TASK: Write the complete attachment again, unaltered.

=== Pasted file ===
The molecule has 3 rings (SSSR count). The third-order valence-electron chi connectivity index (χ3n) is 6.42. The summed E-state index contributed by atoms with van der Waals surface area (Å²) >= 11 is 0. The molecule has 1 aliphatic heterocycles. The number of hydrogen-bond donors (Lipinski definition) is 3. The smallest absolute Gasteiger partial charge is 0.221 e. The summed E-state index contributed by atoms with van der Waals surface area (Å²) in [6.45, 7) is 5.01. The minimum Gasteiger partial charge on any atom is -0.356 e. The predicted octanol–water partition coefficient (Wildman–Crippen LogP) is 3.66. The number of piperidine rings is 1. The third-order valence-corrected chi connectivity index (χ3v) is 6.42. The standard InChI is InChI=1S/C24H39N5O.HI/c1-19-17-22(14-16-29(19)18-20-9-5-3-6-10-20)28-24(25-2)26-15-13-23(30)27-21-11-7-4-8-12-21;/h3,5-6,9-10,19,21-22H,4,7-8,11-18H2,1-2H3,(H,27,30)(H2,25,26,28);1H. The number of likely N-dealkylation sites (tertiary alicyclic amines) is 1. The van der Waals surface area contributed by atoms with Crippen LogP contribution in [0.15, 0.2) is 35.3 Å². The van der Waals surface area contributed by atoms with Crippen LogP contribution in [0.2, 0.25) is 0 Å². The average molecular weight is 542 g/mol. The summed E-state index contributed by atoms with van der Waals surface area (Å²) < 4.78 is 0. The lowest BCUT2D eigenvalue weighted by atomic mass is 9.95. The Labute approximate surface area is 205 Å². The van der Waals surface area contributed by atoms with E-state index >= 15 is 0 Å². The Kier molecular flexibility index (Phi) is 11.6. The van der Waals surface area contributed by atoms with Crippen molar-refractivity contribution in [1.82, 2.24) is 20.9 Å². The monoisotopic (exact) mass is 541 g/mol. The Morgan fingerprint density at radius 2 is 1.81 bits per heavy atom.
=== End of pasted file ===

The molecule has 3 rings (SSSR count). The third-order valence-electron chi connectivity index (χ3n) is 6.42. The summed E-state index contributed by atoms with van der Waals surface area (Å²) >= 11 is 0. The molecule has 1 aliphatic heterocycles. The number of hydrogen-bond donors (Lipinski definition) is 3. The smallest absolute Gasteiger partial charge is 0.221 e. The summed E-state index contributed by atoms with van der Waals surface area (Å²) in [6.45, 7) is 5.01. The minimum Gasteiger partial charge on any atom is -0.356 e. The predicted octanol–water partition coefficient (Wildman–Crippen LogP) is 3.66. The number of piperidine rings is 1. The third-order valence-corrected chi connectivity index (χ3v) is 6.42. The standard InChI is InChI=1S/C24H39N5O.HI/c1-19-17-22(14-16-29(19)18-20-9-5-3-6-10-20)28-24(25-2)26-15-13-23(30)27-21-11-7-4-8-12-21;/h3,5-6,9-10,19,21-22H,4,7-8,11-18H2,1-2H3,(H,27,30)(H2,25,26,28);1H. The number of likely N-dealkylation sites (tertiary alicyclic amines) is 1. The van der Waals surface area contributed by atoms with Crippen LogP contribution in [0.15, 0.2) is 35.3 Å². The van der Waals surface area contributed by atoms with Crippen LogP contribution in [0.2, 0.25) is 0 Å². The average molecular weight is 542 g/mol. The summed E-state index contributed by atoms with van der Waals surface area (Å²) < 4.78 is 0. The lowest BCUT2D eigenvalue weighted by atomic mass is 9.95. The Labute approximate surface area is 205 Å². The van der Waals surface area contributed by atoms with E-state index >= 15 is 0 Å². The Kier molecular flexibility index (Phi) is 11.6. The van der Waals surface area contributed by atoms with Crippen molar-refractivity contribution in [1.82, 2.24) is 20.9 Å². The monoisotopic (exact) mass is 541 g/mol. The Morgan fingerprint density at radius 2 is 1.81 bits per heavy atom.